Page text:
To win one copy of these three books, leave a comment below with your email address (which will not be published on the website comments section). Tell me why you want to read more about WWII today.

Happy Summer Reading!



27 thoughts on “Three Book Giveaway

  1. I’ve been thinking about reading more about WWll, since my dad was a soldier in France and Germany. What a great collection!

  2. What a kind offer of a chance to read these three books! I have had ER’s Chasing Portraits on my list for a few months, as I value all narratives about recovering art looted during the Holocaust, and preserving the memories and legacies of artists and others who were persecuted. I’ve just learned about Shot from the Sky. We need a fuller understanding of the complexities if Switzerland’s role in WWII to avoid complacency about historical understanding. A better portrait of this and other actors is always called for. And what a portrait may be restored in Porter’s Marcel’s Letters! From the starting point of searching for aesthetic inspiration unfolds a tale, a quest, for a person’s story and a ligature to a man’s past which might, but should not, be forgotten. These booksgive depth to our understanding and keep putting a human face on the war that keeps its lessons alive in a time when generalities, euphemisms, and ignorance about the war seem to be gaining ground.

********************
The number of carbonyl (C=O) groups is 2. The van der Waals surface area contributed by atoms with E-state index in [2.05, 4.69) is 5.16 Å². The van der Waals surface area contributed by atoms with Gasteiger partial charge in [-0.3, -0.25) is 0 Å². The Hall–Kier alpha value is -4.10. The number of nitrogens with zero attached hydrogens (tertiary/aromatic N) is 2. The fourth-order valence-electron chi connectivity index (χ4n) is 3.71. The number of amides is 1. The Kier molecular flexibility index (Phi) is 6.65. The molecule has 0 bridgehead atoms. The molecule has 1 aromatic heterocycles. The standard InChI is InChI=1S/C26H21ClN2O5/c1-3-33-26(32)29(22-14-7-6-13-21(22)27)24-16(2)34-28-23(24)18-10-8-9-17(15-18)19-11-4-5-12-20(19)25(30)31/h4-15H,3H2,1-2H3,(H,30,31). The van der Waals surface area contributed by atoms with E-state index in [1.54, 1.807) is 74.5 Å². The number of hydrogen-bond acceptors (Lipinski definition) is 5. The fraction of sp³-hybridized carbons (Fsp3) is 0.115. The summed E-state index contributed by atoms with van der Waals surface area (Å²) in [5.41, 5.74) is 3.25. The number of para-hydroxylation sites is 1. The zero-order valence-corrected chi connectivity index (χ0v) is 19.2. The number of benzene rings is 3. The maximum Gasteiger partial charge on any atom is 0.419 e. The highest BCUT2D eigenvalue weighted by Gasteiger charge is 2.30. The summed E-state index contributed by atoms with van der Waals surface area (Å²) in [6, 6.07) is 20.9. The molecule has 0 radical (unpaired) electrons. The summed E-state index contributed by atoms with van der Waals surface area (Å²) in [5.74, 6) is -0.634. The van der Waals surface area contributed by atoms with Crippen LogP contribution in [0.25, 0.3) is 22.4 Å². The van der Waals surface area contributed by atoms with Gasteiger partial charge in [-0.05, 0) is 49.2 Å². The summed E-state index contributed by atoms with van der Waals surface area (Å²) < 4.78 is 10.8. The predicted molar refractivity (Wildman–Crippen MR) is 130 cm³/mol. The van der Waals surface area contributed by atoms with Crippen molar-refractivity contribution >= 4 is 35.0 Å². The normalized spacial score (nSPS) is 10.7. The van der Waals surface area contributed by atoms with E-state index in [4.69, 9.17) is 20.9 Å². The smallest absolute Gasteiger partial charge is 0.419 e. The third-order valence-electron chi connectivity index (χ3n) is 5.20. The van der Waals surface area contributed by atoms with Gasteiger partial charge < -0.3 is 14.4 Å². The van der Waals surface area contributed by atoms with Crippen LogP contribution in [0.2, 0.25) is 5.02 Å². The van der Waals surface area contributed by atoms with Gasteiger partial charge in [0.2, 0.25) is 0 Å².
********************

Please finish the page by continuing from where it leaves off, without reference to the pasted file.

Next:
• As my kids grow older, they are gaining an interest in history, especially WWII – my grandfather fought for the Marines, so it makes it especially interesting for me.

  3. Winners, All!!!

    I’ve read – and loved – Marcel’s Letters, now please help me read the others, thank you : – )